and then all of a sudden, i got dumped. i moved into a less than ideal apartment with a less than ideal roommate. i was forced to quit one of my dream jobs. i was biking 16 miles a day in order to take 8am classes and then close at a job i was slowly starting to resent. my dog died+ my bike and phone were stolen all in the same month. i had to manually end a friendship that turned sour very quickly. in short, the city seemed to slowly roll back the ornate carpet it had rolled out for me. all of a sudden, without warning, and didn’t show signs of coming back anytime soon. the city wasn’t a good place for me in this time period, not a very soft cushion to soften all of it down. a scowl on the subway could unravel me entirely.

i’m not a person who is emotionally affected by weather shifts, but it seems that common courtesy, “excuse me”s and door-holding is seemingly forgotten once the temperature dips below 40 degrees. i’ve slowly become a person who is shocked when people are nice to me, rather than expecting kindness, something that honestly disturbs me sometimes. my most commonly used phrase during the months of december through april was, “man, boston sure is on the rag today!” 

despite all of this, boston has been a dream actualized. i know i wouldn’t be a content human being without living here for the last 12 months. but i’ve now realized that cities seem colder to me, not in the sense of weather, but in the sense that most sentences that float around the city start with the word “i….”, laced with entitlement, tied up neatly with a bow of expecting to come first at all times.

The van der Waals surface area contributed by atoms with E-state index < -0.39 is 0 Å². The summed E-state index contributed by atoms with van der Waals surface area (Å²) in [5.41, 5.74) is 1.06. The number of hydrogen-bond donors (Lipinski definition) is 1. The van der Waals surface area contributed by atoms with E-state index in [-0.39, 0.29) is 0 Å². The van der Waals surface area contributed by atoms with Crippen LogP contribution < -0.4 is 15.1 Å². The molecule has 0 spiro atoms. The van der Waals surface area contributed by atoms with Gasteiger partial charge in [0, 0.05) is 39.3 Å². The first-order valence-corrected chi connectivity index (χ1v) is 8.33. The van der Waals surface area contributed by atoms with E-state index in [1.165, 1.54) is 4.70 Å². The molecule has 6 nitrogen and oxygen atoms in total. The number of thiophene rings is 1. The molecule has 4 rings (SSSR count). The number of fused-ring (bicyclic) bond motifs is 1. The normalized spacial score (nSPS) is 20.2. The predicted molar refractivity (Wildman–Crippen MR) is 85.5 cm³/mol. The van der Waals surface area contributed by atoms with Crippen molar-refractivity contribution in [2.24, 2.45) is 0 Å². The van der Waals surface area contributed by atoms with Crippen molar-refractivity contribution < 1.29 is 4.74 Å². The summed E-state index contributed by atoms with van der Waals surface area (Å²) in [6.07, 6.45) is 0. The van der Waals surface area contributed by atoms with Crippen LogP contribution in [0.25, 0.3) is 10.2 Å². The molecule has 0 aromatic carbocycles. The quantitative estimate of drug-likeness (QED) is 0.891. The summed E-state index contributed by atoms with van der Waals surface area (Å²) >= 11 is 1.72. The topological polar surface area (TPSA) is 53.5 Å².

maybe it’s me that needs to grow a thicker skin. or perhaps the city and i could meet half-way and get back to that sweet spot of luck and free food again. because gosh darn it, burritos and cookies always taste better when they are free.

even so,  i’m still holding out for that richly adorned carpet to come back. perhaps it just needs to come back from the cleaners.

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9 thoughts on “dear boston, we have some talking to do;

  1. Very honest of you, dear Mackenzie. City living is not all shining lights and non-stop fun. It’s not surprising that you’ve come to this point and you’re feeling slightly jaded. There definitely are downsides to an urban life. But make no mistake that city living still offers endless opportunities, and these include chances to fall in love with it again. You’re a very brave gal to venture to Boston on your own and I don’t doubt that life will reward you endlessly. You have my word :).